NASA Mission Points to Origin of ‘Ocean of Storms’ on Earth’s Moon

Using data from NASA’s Gravity Recovery and Interior Laboratory (GRAIL), mission scientists have solved a lunar mystery almost as old as the Moon itself.

Early theories suggested the craggy outline of a region of the Moon’s surface known as Oceanus Procellarum, or the Ocean of Storms, was caused by an asteroid impact. If this theory had been correct, the basin it formed would be the largest asteroid impact basin on the Moon. However, mission scientists studying GRAIL data believe they have found evidence the craggy outline of this rectangular region — roughly 1,600 miles (2,600 kilometers) across — is actually the result of the formation of ancient rift valleys.

“The near side of the Moon has been studied for centuries, and yet continues to offer up surprises for scientists with the right tools,” said Maria Zuber, principal investigator of NASA’s GRAIL mission, from the Massachusetts Institute of Technology, Cambridge. “We interpret the gravity anomalies discovered by GRAIL as part of the lunar magma plumbing system — the conduits that fed lava to the surface during ancient volcanic eruptions.”

The surface of the Moon’s near side is dominated by a unique area called the Procellarum region, characterized by low elevations, unique composition and numerous ancient volcanic plains.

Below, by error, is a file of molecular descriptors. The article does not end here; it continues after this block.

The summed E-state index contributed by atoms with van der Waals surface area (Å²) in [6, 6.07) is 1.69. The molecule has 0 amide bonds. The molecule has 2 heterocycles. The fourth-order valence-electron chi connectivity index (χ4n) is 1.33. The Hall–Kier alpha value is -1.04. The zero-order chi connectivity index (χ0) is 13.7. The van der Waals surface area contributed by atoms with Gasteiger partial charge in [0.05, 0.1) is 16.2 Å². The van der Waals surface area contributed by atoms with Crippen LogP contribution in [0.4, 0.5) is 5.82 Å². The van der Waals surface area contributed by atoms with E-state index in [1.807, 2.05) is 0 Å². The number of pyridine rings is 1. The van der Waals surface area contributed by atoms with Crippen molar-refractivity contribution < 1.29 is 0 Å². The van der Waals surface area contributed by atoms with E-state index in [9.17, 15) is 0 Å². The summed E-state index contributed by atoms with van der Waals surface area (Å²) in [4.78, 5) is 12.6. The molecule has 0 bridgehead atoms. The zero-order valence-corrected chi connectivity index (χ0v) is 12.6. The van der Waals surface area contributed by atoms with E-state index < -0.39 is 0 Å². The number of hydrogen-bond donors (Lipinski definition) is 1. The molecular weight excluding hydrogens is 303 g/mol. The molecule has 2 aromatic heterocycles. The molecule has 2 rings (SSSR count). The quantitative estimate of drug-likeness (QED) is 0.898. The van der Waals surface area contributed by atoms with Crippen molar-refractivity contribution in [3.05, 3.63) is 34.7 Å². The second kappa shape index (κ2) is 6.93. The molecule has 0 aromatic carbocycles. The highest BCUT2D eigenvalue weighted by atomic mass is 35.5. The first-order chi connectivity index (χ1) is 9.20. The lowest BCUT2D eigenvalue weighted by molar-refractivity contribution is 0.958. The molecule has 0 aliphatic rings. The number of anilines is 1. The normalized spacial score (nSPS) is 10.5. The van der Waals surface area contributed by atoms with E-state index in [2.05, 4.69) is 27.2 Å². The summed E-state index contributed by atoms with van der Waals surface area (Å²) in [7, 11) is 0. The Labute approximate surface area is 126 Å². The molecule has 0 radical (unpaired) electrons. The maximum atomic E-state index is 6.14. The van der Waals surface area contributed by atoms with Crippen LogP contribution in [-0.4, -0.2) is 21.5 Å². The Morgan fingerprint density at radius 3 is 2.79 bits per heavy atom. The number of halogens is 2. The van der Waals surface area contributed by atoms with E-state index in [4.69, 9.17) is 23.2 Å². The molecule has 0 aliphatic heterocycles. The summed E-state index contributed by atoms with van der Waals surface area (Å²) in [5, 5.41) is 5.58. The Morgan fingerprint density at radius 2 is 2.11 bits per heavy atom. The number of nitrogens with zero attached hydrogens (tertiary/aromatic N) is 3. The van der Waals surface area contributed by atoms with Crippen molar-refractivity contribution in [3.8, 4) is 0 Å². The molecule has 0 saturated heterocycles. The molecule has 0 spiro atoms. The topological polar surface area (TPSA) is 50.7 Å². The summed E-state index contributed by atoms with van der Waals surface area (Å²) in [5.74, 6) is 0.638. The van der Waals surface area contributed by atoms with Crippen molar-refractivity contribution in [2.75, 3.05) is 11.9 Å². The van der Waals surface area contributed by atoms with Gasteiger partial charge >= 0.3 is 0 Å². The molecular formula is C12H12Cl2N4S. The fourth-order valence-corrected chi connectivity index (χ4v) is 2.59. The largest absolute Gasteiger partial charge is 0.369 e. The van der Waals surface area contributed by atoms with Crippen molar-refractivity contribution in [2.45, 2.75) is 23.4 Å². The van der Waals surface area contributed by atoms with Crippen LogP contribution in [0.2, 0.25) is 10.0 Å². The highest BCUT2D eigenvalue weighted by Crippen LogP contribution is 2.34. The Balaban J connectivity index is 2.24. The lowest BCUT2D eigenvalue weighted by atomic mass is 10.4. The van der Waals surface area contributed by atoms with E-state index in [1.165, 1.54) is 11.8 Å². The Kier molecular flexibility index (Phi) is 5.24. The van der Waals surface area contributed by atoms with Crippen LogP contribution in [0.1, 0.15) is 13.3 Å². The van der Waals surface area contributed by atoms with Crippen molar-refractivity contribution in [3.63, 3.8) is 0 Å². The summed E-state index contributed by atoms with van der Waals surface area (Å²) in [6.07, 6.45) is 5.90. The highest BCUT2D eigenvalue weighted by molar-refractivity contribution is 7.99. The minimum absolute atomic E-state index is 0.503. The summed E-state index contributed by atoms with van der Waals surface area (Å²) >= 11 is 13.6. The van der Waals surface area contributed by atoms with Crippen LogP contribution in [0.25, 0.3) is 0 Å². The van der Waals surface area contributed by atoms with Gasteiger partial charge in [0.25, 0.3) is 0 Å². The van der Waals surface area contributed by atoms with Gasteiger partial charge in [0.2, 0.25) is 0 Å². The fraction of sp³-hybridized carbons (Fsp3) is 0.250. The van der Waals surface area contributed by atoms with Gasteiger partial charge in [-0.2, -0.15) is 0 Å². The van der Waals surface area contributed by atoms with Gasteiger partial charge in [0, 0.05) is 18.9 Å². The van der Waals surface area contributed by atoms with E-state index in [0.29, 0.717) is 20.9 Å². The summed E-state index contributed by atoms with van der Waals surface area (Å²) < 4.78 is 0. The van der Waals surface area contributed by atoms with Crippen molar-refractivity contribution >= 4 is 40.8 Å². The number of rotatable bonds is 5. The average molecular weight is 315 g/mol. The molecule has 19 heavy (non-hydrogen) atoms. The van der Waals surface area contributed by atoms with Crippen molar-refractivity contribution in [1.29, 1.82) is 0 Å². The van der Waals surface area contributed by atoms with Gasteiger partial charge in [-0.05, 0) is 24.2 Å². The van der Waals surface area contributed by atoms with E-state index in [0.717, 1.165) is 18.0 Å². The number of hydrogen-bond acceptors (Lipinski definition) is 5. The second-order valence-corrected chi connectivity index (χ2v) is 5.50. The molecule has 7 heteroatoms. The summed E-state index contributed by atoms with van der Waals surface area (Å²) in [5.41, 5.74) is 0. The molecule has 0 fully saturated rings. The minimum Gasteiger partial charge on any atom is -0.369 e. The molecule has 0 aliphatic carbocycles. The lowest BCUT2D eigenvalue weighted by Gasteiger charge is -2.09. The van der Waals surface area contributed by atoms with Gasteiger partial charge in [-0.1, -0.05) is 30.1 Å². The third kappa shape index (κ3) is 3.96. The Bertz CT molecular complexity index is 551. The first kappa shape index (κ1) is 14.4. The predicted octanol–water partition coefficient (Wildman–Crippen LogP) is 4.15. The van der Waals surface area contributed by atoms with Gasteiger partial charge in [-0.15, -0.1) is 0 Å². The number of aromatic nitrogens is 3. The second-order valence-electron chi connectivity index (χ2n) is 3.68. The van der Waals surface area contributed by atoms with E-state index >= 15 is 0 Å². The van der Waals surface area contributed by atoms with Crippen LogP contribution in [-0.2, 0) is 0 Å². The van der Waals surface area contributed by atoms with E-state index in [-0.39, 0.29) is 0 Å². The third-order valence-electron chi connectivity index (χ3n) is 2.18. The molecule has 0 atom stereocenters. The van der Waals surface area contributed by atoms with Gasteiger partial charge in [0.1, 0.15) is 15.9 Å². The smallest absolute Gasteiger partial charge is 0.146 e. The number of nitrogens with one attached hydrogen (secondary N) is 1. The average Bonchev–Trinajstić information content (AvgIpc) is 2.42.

The rifts are buried beneath dark volcanic plains on the near side of the Moon and have been detected only in the gravity data provided by GRAIL. The lava-flooded rift valleys are unlike anything found anywhere else on the Moon and may at one time have resembled rift zones on Earth, Mars and Venus.

Earth's moon as observed in visible light (left), topography (center, where red is high and blue is low), and the GRAIL gravity gradients (right). The Procellarum region is a broad region of low topography covered in dark mare basalt. The gravity gradients reveal a giant rectangular pattern of structures surrounding the region. Image Credit: NASA/GSFC/JPL/Colorado School of Mines/MIT.

Earth’s moon as observed in visible light (left), topography (center, where red is high and blue is low), and the GRAIL gravity gradients (right). The Procellarum region is a broad region of low topography covered in dark mare basalt. The gravity gradients reveal a giant rectangular pattern of structures surrounding the region. Image Credit: NASA/GSFC/JPL/Colorado School of Mines/MIT.

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